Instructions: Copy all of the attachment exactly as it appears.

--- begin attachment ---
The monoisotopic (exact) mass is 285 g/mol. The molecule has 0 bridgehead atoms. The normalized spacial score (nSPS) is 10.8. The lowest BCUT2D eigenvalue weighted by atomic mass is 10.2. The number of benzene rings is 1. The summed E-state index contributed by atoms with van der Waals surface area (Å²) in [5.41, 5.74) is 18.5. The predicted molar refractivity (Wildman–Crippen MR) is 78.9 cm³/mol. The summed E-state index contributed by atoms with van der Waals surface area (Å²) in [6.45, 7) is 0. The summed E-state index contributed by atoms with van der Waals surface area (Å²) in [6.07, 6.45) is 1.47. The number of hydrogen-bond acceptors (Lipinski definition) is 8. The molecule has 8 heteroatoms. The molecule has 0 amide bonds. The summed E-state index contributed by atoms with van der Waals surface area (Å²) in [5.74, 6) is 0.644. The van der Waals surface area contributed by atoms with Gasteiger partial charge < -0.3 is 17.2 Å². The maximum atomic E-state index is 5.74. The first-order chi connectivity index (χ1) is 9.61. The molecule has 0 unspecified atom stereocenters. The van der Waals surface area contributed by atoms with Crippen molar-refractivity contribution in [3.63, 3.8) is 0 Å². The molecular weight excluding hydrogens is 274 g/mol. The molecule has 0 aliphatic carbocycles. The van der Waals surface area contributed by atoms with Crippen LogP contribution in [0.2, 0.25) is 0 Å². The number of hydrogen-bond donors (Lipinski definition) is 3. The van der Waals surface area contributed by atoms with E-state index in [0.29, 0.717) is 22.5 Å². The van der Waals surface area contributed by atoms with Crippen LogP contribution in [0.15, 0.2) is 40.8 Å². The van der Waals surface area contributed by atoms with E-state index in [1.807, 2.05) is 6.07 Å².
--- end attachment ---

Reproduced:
The monoisotopic (exact) mass is 285 g/mol. The molecule has 0 bridgehead atoms. The normalized spacial score (nSPS) is 10.8. The lowest BCUT2D eigenvalue weighted by atomic mass is 10.2. The number of benzene rings is 1. The summed E-state index contributed by atoms with van der Waals surface area (Å²) in [5.41, 5.74) is 18.5. The predicted molar refractivity (Wildman–Crippen MR) is 78.9 cm³/mol. The summed E-state index contributed by atoms with van der Waals surface area (Å²) in [6.45, 7) is 0. The summed E-state index contributed by atoms with van der Waals surface area (Å²) in [6.07, 6.45) is 1.47. The number of hydrogen-bond acceptors (Lipinski definition) is 8. The molecule has 8 heteroatoms. The molecule has 0 amide bonds. The summed E-state index contributed by atoms with van der Waals surface area (Å²) in [5.74, 6) is 0.644. The van der Waals surface area contributed by atoms with Gasteiger partial charge < -0.3 is 17.2 Å². The maximum atomic E-state index is 5.74. The first-order chi connectivity index (χ1) is 9.61. The molecule has 0 unspecified atom stereocenters. The van der Waals surface area contributed by atoms with Crippen molar-refractivity contribution in [3.63, 3.8) is 0 Å². The molecular weight excluding hydrogens is 274 g/mol. The molecule has 0 aliphatic carbocycles. The van der Waals surface area contributed by atoms with Crippen LogP contribution in [0.2, 0.25) is 0 Å². The number of hydrogen-bond donors (Lipinski definition) is 3. The van der Waals surface area contributed by atoms with E-state index in [0.29, 0.717) is 22.5 Å². The van der Waals surface area contributed by atoms with Crippen LogP contribution in [0.15, 0.2) is 40.8 Å². The van der Waals surface area contributed by atoms with E-state index in [1.807, 2.05) is 6.07 Å².